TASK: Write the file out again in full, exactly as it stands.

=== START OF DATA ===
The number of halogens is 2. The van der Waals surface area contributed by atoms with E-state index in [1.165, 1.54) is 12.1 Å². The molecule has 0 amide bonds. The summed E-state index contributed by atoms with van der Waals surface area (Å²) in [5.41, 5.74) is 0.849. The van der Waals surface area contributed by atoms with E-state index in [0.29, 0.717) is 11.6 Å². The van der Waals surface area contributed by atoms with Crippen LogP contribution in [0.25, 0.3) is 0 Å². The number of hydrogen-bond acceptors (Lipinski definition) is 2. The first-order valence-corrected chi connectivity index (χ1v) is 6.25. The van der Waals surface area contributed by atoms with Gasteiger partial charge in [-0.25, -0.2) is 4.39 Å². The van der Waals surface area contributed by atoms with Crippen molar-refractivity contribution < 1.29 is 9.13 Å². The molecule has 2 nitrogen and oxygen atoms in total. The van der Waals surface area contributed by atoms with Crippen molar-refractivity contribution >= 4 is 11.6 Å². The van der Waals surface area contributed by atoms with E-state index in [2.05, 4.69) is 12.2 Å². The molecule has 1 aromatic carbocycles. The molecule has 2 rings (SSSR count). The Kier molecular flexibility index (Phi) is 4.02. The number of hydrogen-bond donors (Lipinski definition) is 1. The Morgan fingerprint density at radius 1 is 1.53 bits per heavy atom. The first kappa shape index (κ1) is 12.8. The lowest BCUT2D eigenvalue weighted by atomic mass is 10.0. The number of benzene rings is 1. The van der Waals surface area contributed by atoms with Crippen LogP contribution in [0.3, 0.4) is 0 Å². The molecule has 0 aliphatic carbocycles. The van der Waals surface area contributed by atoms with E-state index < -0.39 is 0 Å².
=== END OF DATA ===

The number of halogens is 2. The van der Waals surface area contributed by atoms with E-state index in [1.165, 1.54) is 12.1 Å². The molecule has 0 amide bonds. The summed E-state index contributed by atoms with van der Waals surface area (Å²) in [5.41, 5.74) is 0.849. The van der Waals surface area contributed by atoms with E-state index in [0.29, 0.717) is 11.6 Å². The van der Waals surface area contributed by atoms with Crippen LogP contribution in [0.25, 0.3) is 0 Å². The number of hydrogen-bond acceptors (Lipinski definition) is 2. The first-order valence-corrected chi connectivity index (χ1v) is 6.25. The van der Waals surface area contributed by atoms with Gasteiger partial charge in [-0.25, -0.2) is 4.39 Å². The van der Waals surface area contributed by atoms with Crippen molar-refractivity contribution < 1.29 is 9.13 Å². The molecule has 2 nitrogen and oxygen atoms in total. The van der Waals surface area contributed by atoms with Crippen molar-refractivity contribution >= 4 is 11.6 Å². The van der Waals surface area contributed by atoms with E-state index in [2.05, 4.69) is 12.2 Å². The molecule has 1 aromatic carbocycles. The molecule has 2 rings (SSSR count). The Kier molecular flexibility index (Phi) is 4.02. The number of hydrogen-bond donors (Lipinski definition) is 1. The Morgan fingerprint density at radius 1 is 1.53 bits per heavy atom. The first kappa shape index (κ1) is 12.8. The lowest BCUT2D eigenvalue weighted by atomic mass is 10.0. The number of benzene rings is 1. The van der Waals surface area contributed by atoms with Crippen LogP contribution in [0.3, 0.4) is 0 Å². The molecule has 0 aliphatic carbocycles. The van der Waals surface area contributed by atoms with E-state index < -0.39 is 0 Å².